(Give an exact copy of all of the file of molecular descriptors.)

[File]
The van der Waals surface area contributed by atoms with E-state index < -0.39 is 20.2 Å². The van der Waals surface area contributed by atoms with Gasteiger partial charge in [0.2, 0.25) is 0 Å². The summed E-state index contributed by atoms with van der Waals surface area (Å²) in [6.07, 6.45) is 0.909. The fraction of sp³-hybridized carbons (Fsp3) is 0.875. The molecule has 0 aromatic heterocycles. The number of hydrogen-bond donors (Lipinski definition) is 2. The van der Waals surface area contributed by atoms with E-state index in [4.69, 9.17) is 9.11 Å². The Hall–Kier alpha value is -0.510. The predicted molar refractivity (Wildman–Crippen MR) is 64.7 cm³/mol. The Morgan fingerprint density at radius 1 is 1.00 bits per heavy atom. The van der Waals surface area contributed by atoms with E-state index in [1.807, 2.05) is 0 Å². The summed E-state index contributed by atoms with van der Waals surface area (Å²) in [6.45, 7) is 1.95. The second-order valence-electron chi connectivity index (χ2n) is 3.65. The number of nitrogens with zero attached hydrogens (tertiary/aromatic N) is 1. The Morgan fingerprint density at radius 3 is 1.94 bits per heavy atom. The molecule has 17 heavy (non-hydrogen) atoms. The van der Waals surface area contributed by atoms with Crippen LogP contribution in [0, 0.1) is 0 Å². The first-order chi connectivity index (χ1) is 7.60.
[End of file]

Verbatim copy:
The van der Waals surface area contributed by atoms with E-state index < -0.39 is 20.2 Å². The van der Waals surface area contributed by atoms with Gasteiger partial charge in [0.2, 0.25) is 0 Å². The summed E-state index contributed by atoms with van der Waals surface area (Å²) in [6.07, 6.45) is 0.909. The fraction of sp³-hybridized carbons (Fsp3) is 0.875. The molecule has 0 aromatic heterocycles. The number of hydrogen-bond donors (Lipinski definition) is 2. The van der Waals surface area contributed by atoms with E-state index in [4.69, 9.17) is 9.11 Å². The Hall–Kier alpha value is -0.510. The predicted molar refractivity (Wildman–Crippen MR) is 64.7 cm³/mol. The Morgan fingerprint density at radius 1 is 1.00 bits per heavy atom. The van der Waals surface area contributed by atoms with E-state index in [1.807, 2.05) is 0 Å². The summed E-state index contributed by atoms with van der Waals surface area (Å²) in [6.45, 7) is 1.95. The second-order valence-electron chi connectivity index (χ2n) is 3.65. The number of nitrogens with zero attached hydrogens (tertiary/aromatic N) is 1. The Morgan fingerprint density at radius 3 is 1.94 bits per heavy atom. The molecule has 17 heavy (non-hydrogen) atoms. The van der Waals surface area contributed by atoms with Crippen LogP contribution in [0, 0.1) is 0 Å². The first-order chi connectivity index (χ1) is 7.60.